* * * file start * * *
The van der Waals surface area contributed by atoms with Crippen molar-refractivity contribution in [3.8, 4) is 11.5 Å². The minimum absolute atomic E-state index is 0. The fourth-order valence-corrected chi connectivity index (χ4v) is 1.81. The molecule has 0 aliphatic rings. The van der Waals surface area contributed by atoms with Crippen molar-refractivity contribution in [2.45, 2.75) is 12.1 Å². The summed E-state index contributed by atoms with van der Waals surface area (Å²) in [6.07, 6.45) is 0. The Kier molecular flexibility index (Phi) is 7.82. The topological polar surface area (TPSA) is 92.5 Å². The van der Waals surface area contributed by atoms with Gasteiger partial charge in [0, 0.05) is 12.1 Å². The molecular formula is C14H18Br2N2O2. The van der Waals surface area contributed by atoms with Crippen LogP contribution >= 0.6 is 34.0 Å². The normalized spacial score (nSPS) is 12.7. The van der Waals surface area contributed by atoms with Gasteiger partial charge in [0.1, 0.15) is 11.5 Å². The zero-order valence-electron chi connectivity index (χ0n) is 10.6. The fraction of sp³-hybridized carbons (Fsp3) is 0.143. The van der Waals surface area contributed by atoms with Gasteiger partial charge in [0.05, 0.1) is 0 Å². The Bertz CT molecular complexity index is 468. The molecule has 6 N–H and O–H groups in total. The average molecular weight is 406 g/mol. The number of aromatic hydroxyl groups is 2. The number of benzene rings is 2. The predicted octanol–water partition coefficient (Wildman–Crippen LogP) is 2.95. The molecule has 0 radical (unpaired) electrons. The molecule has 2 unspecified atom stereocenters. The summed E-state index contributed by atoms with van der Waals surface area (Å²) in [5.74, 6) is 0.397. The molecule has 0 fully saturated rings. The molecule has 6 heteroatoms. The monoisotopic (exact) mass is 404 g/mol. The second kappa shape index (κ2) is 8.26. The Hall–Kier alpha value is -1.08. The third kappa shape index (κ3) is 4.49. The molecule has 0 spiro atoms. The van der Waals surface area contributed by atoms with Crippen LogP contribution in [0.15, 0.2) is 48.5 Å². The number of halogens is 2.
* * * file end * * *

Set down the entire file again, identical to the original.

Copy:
The van der Waals surface area contributed by atoms with Crippen molar-refractivity contribution in [3.8, 4) is 11.5 Å². The minimum absolute atomic E-state index is 0. The fourth-order valence-corrected chi connectivity index (χ4v) is 1.81. The molecule has 0 aliphatic rings. The van der Waals surface area contributed by atoms with Crippen molar-refractivity contribution in [2.45, 2.75) is 12.1 Å². The summed E-state index contributed by atoms with van der Waals surface area (Å²) in [6.07, 6.45) is 0. The Kier molecular flexibility index (Phi) is 7.82. The topological polar surface area (TPSA) is 92.5 Å². The van der Waals surface area contributed by atoms with Gasteiger partial charge in [0, 0.05) is 12.1 Å². The molecular formula is C14H18Br2N2O2. The van der Waals surface area contributed by atoms with Crippen LogP contribution >= 0.6 is 34.0 Å². The normalized spacial score (nSPS) is 12.7. The van der Waals surface area contributed by atoms with Gasteiger partial charge in [0.1, 0.15) is 11.5 Å². The zero-order valence-electron chi connectivity index (χ0n) is 10.6. The fraction of sp³-hybridized carbons (Fsp3) is 0.143. The van der Waals surface area contributed by atoms with Gasteiger partial charge in [0.05, 0.1) is 0 Å². The Bertz CT molecular complexity index is 468. The molecule has 6 N–H and O–H groups in total. The average molecular weight is 406 g/mol. The number of aromatic hydroxyl groups is 2. The number of benzene rings is 2. The predicted octanol–water partition coefficient (Wildman–Crippen LogP) is 2.95. The molecule has 0 radical (unpaired) electrons. The molecule has 2 unspecified atom stereocenters. The summed E-state index contributed by atoms with van der Waals surface area (Å²) in [5.74, 6) is 0.397. The molecule has 0 fully saturated rings. The molecule has 6 heteroatoms. The monoisotopic (exact) mass is 404 g/mol. The second kappa shape index (κ2) is 8.26. The Hall–Kier alpha value is -1.08. The third kappa shape index (κ3) is 4.49. The molecule has 0 spiro atoms. The van der Waals surface area contributed by atoms with Crippen LogP contribution in [0.15, 0.2) is 48.5 Å². The number of halogens is 2.